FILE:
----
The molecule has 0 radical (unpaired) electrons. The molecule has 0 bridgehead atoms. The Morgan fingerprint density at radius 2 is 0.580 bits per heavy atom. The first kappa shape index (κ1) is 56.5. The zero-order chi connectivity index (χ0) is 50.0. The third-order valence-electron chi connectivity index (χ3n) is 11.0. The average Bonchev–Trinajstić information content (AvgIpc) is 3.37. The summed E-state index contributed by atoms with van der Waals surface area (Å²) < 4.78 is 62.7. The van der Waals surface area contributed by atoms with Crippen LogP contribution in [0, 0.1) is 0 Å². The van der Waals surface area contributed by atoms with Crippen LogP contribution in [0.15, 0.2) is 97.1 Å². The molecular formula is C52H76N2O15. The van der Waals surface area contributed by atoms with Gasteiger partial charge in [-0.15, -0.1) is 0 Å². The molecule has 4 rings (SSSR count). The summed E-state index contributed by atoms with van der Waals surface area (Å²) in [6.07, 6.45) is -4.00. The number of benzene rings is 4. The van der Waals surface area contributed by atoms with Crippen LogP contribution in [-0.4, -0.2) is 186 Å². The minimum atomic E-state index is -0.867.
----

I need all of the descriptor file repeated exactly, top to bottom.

The molecule has 0 radical (unpaired) electrons. The molecule has 0 bridgehead atoms. The Morgan fingerprint density at radius 2 is 0.580 bits per heavy atom. The first kappa shape index (κ1) is 56.5. The zero-order chi connectivity index (χ0) is 50.0. The third-order valence-electron chi connectivity index (χ3n) is 11.0. The average Bonchev–Trinajstić information content (AvgIpc) is 3.37. The summed E-state index contributed by atoms with van der Waals surface area (Å²) < 4.78 is 62.7. The van der Waals surface area contributed by atoms with Crippen LogP contribution in [0, 0.1) is 0 Å². The van der Waals surface area contributed by atoms with Crippen LogP contribution in [0.15, 0.2) is 97.1 Å². The molecular formula is C52H76N2O15. The van der Waals surface area contributed by atoms with Gasteiger partial charge in [-0.15, -0.1) is 0 Å². The molecule has 4 rings (SSSR count). The summed E-state index contributed by atoms with van der Waals surface area (Å²) in [6.07, 6.45) is -4.00. The number of benzene rings is 4. The van der Waals surface area contributed by atoms with Crippen LogP contribution in [-0.4, -0.2) is 186 Å². The minimum atomic E-state index is -0.867.